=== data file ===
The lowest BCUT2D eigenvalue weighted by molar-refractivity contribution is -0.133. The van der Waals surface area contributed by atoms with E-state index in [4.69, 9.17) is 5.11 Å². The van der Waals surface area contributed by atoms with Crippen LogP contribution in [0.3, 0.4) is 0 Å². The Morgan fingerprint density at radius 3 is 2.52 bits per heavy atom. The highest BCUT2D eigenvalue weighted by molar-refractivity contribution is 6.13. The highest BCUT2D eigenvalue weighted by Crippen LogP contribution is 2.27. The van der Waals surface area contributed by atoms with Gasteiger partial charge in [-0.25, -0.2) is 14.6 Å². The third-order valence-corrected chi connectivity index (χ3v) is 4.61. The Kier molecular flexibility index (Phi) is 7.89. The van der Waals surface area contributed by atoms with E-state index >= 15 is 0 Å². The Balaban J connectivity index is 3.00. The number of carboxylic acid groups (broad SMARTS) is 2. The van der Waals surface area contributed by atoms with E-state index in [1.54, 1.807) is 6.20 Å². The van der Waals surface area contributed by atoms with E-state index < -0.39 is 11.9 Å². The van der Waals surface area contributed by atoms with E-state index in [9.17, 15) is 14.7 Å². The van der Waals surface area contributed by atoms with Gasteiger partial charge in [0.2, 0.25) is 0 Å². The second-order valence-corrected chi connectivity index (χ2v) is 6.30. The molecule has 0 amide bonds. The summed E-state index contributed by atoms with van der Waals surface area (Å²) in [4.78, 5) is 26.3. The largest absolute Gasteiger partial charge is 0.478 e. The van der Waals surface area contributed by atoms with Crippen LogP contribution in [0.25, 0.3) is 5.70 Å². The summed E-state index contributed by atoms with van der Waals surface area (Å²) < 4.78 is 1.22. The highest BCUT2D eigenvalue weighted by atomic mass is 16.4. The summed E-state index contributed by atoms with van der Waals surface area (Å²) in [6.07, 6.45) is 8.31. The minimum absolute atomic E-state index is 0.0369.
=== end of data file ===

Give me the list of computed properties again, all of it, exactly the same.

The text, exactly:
The lowest BCUT2D eigenvalue weighted by molar-refractivity contribution is -0.133. The van der Waals surface area contributed by atoms with E-state index in [4.69, 9.17) is 5.11 Å². The van der Waals surface area contributed by atoms with Crippen LogP contribution in [0.3, 0.4) is 0 Å². The Morgan fingerprint density at radius 3 is 2.52 bits per heavy atom. The highest BCUT2D eigenvalue weighted by molar-refractivity contribution is 6.13. The highest BCUT2D eigenvalue weighted by Crippen LogP contribution is 2.27. The van der Waals surface area contributed by atoms with Gasteiger partial charge in [-0.25, -0.2) is 14.6 Å². The third-order valence-corrected chi connectivity index (χ3v) is 4.61. The Kier molecular flexibility index (Phi) is 7.89. The van der Waals surface area contributed by atoms with E-state index >= 15 is 0 Å². The Balaban J connectivity index is 3.00. The number of carboxylic acid groups (broad SMARTS) is 2. The van der Waals surface area contributed by atoms with E-state index in [1.54, 1.807) is 6.20 Å². The van der Waals surface area contributed by atoms with E-state index < -0.39 is 11.9 Å². The van der Waals surface area contributed by atoms with E-state index in [9.17, 15) is 14.7 Å². The van der Waals surface area contributed by atoms with Gasteiger partial charge in [0.2, 0.25) is 0 Å². The second-order valence-corrected chi connectivity index (χ2v) is 6.30. The molecule has 0 amide bonds. The summed E-state index contributed by atoms with van der Waals surface area (Å²) in [4.78, 5) is 26.3. The largest absolute Gasteiger partial charge is 0.478 e. The van der Waals surface area contributed by atoms with Crippen LogP contribution in [0.25, 0.3) is 5.70 Å². The summed E-state index contributed by atoms with van der Waals surface area (Å²) < 4.78 is 1.22. The highest BCUT2D eigenvalue weighted by atomic mass is 16.4. The summed E-state index contributed by atoms with van der Waals surface area (Å²) in [6.07, 6.45) is 8.31. The minimum absolute atomic E-state index is 0.0369.